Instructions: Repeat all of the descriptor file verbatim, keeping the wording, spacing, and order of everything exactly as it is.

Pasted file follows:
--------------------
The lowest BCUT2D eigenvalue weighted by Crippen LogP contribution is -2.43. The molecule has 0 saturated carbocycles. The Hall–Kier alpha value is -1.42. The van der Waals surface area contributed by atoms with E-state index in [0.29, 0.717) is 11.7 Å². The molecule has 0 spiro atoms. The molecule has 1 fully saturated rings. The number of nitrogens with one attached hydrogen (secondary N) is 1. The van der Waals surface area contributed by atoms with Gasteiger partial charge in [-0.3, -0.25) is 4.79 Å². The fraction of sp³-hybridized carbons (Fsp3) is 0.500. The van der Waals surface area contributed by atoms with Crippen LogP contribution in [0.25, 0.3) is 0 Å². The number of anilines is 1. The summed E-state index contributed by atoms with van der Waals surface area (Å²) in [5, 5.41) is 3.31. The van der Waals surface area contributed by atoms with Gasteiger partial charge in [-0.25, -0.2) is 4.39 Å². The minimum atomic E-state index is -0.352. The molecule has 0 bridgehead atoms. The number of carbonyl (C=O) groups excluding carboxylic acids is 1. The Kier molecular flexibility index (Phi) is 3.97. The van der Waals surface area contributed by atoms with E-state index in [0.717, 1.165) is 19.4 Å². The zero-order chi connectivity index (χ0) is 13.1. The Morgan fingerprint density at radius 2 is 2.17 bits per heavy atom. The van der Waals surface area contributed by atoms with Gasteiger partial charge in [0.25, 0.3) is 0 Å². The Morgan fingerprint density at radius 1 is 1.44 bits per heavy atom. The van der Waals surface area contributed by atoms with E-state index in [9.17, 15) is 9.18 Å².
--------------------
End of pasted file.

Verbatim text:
The lowest BCUT2D eigenvalue weighted by Crippen LogP contribution is -2.43. The molecule has 0 saturated carbocycles. The Hall–Kier alpha value is -1.42. The van der Waals surface area contributed by atoms with E-state index in [0.29, 0.717) is 11.7 Å². The molecule has 0 spiro atoms. The molecule has 1 fully saturated rings. The number of nitrogens with one attached hydrogen (secondary N) is 1. The van der Waals surface area contributed by atoms with Gasteiger partial charge in [-0.3, -0.25) is 4.79 Å². The fraction of sp³-hybridized carbons (Fsp3) is 0.500. The van der Waals surface area contributed by atoms with Crippen LogP contribution in [0.25, 0.3) is 0 Å². The number of anilines is 1. The summed E-state index contributed by atoms with van der Waals surface area (Å²) in [5, 5.41) is 3.31. The van der Waals surface area contributed by atoms with Gasteiger partial charge in [-0.25, -0.2) is 4.39 Å². The minimum atomic E-state index is -0.352. The molecule has 0 bridgehead atoms. The number of carbonyl (C=O) groups excluding carboxylic acids is 1. The Kier molecular flexibility index (Phi) is 3.97. The van der Waals surface area contributed by atoms with E-state index in [0.717, 1.165) is 19.4 Å². The zero-order chi connectivity index (χ0) is 13.1. The Morgan fingerprint density at radius 2 is 2.17 bits per heavy atom. The van der Waals surface area contributed by atoms with Gasteiger partial charge in [0.25, 0.3) is 0 Å². The Morgan fingerprint density at radius 1 is 1.44 bits per heavy atom. The van der Waals surface area contributed by atoms with E-state index in [9.17, 15) is 9.18 Å².